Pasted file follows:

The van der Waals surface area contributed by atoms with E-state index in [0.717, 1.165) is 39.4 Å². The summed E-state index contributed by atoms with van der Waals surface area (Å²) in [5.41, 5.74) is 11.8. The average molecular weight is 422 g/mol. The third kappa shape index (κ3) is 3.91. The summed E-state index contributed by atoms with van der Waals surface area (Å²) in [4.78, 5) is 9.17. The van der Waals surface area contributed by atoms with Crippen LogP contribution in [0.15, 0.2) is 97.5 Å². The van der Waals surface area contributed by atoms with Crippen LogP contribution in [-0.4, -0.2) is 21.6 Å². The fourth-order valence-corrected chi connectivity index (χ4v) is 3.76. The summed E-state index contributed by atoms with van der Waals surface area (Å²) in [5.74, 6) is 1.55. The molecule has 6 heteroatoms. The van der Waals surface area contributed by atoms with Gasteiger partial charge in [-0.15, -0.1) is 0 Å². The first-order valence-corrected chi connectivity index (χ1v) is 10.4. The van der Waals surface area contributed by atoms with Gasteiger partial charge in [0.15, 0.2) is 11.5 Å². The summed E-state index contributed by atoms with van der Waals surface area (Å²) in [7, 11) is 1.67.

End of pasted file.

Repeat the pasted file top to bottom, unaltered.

The van der Waals surface area contributed by atoms with E-state index in [0.717, 1.165) is 39.4 Å². The summed E-state index contributed by atoms with van der Waals surface area (Å²) in [5.41, 5.74) is 11.8. The average molecular weight is 422 g/mol. The third kappa shape index (κ3) is 3.91. The summed E-state index contributed by atoms with van der Waals surface area (Å²) in [4.78, 5) is 9.17. The van der Waals surface area contributed by atoms with Crippen LogP contribution in [0.15, 0.2) is 97.5 Å². The van der Waals surface area contributed by atoms with Crippen LogP contribution in [-0.4, -0.2) is 21.6 Å². The fourth-order valence-corrected chi connectivity index (χ4v) is 3.76. The summed E-state index contributed by atoms with van der Waals surface area (Å²) in [5.74, 6) is 1.55. The molecule has 6 heteroatoms. The van der Waals surface area contributed by atoms with Gasteiger partial charge in [-0.15, -0.1) is 0 Å². The first-order valence-corrected chi connectivity index (χ1v) is 10.4. The van der Waals surface area contributed by atoms with Gasteiger partial charge in [0.15, 0.2) is 11.5 Å². The summed E-state index contributed by atoms with van der Waals surface area (Å²) in [7, 11) is 1.67.